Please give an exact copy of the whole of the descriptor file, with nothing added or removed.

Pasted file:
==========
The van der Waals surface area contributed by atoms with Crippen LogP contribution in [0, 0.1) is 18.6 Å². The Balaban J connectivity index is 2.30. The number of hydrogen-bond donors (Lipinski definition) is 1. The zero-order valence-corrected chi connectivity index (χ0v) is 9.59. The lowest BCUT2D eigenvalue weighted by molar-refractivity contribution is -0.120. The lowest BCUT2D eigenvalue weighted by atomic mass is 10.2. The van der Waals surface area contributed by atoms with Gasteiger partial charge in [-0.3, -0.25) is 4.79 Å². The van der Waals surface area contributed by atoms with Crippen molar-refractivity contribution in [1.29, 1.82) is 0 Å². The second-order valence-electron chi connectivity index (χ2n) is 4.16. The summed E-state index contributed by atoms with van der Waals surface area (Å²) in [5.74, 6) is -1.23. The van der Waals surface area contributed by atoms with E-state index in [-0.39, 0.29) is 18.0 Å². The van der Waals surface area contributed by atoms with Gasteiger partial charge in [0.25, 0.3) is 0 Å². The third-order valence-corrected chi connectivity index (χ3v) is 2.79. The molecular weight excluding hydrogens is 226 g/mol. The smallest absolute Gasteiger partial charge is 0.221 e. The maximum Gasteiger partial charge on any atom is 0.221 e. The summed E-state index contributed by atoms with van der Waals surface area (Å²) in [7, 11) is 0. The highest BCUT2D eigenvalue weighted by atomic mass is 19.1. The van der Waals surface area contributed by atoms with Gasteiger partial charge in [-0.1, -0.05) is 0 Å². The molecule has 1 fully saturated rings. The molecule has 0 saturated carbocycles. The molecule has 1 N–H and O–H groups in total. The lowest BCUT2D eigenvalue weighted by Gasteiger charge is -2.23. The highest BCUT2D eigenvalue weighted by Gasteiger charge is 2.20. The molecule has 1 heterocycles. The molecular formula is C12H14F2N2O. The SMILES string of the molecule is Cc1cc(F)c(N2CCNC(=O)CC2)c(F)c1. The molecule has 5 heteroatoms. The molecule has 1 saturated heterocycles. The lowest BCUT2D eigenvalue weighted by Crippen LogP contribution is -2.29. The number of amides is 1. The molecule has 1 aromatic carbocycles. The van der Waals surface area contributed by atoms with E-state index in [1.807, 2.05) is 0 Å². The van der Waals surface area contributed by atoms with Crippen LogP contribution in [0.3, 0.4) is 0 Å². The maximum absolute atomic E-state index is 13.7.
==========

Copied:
The van der Waals surface area contributed by atoms with Crippen LogP contribution in [0, 0.1) is 18.6 Å². The Balaban J connectivity index is 2.30. The number of hydrogen-bond donors (Lipinski definition) is 1. The zero-order valence-corrected chi connectivity index (χ0v) is 9.59. The lowest BCUT2D eigenvalue weighted by molar-refractivity contribution is -0.120. The lowest BCUT2D eigenvalue weighted by atomic mass is 10.2. The van der Waals surface area contributed by atoms with Gasteiger partial charge in [-0.3, -0.25) is 4.79 Å². The van der Waals surface area contributed by atoms with Crippen molar-refractivity contribution in [1.29, 1.82) is 0 Å². The second-order valence-electron chi connectivity index (χ2n) is 4.16. The summed E-state index contributed by atoms with van der Waals surface area (Å²) in [5.74, 6) is -1.23. The van der Waals surface area contributed by atoms with E-state index in [-0.39, 0.29) is 18.0 Å². The van der Waals surface area contributed by atoms with Gasteiger partial charge in [0.25, 0.3) is 0 Å². The third-order valence-corrected chi connectivity index (χ3v) is 2.79. The molecular weight excluding hydrogens is 226 g/mol. The smallest absolute Gasteiger partial charge is 0.221 e. The maximum Gasteiger partial charge on any atom is 0.221 e. The summed E-state index contributed by atoms with van der Waals surface area (Å²) in [7, 11) is 0. The highest BCUT2D eigenvalue weighted by atomic mass is 19.1. The van der Waals surface area contributed by atoms with Gasteiger partial charge in [-0.1, -0.05) is 0 Å². The molecule has 1 fully saturated rings. The molecule has 0 saturated carbocycles. The molecule has 1 N–H and O–H groups in total. The lowest BCUT2D eigenvalue weighted by Gasteiger charge is -2.23. The highest BCUT2D eigenvalue weighted by Gasteiger charge is 2.20. The molecule has 1 heterocycles. The molecular formula is C12H14F2N2O. The SMILES string of the molecule is Cc1cc(F)c(N2CCNC(=O)CC2)c(F)c1. The molecule has 5 heteroatoms. The molecule has 1 saturated heterocycles. The lowest BCUT2D eigenvalue weighted by Crippen LogP contribution is -2.29. The number of amides is 1. The molecule has 1 aromatic carbocycles. The van der Waals surface area contributed by atoms with E-state index in [1.807, 2.05) is 0 Å². The van der Waals surface area contributed by atoms with Crippen LogP contribution in [0.3, 0.4) is 0 Å². The maximum absolute atomic E-state index is 13.7.